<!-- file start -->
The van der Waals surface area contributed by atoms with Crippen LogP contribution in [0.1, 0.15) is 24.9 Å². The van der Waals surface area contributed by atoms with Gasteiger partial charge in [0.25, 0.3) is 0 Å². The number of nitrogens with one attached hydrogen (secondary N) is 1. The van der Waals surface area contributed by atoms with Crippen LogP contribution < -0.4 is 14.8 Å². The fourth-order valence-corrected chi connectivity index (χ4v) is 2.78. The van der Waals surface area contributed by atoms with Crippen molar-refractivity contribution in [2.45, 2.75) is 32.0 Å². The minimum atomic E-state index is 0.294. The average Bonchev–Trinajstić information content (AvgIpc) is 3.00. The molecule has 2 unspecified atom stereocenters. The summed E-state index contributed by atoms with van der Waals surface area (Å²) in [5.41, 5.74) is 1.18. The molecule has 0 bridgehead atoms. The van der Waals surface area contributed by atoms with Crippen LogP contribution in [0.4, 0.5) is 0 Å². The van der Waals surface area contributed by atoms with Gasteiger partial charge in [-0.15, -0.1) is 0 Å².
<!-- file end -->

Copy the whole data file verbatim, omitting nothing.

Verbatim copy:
The van der Waals surface area contributed by atoms with Crippen LogP contribution in [0.1, 0.15) is 24.9 Å². The van der Waals surface area contributed by atoms with Gasteiger partial charge in [0.25, 0.3) is 0 Å². The number of nitrogens with one attached hydrogen (secondary N) is 1. The van der Waals surface area contributed by atoms with Crippen LogP contribution < -0.4 is 14.8 Å². The fourth-order valence-corrected chi connectivity index (χ4v) is 2.78. The van der Waals surface area contributed by atoms with Crippen molar-refractivity contribution in [2.45, 2.75) is 32.0 Å². The minimum atomic E-state index is 0.294. The average Bonchev–Trinajstić information content (AvgIpc) is 3.00. The molecule has 2 unspecified atom stereocenters. The summed E-state index contributed by atoms with van der Waals surface area (Å²) in [5.41, 5.74) is 1.18. The molecule has 0 bridgehead atoms. The van der Waals surface area contributed by atoms with Crippen LogP contribution in [0.4, 0.5) is 0 Å². The van der Waals surface area contributed by atoms with Gasteiger partial charge in [-0.15, -0.1) is 0 Å².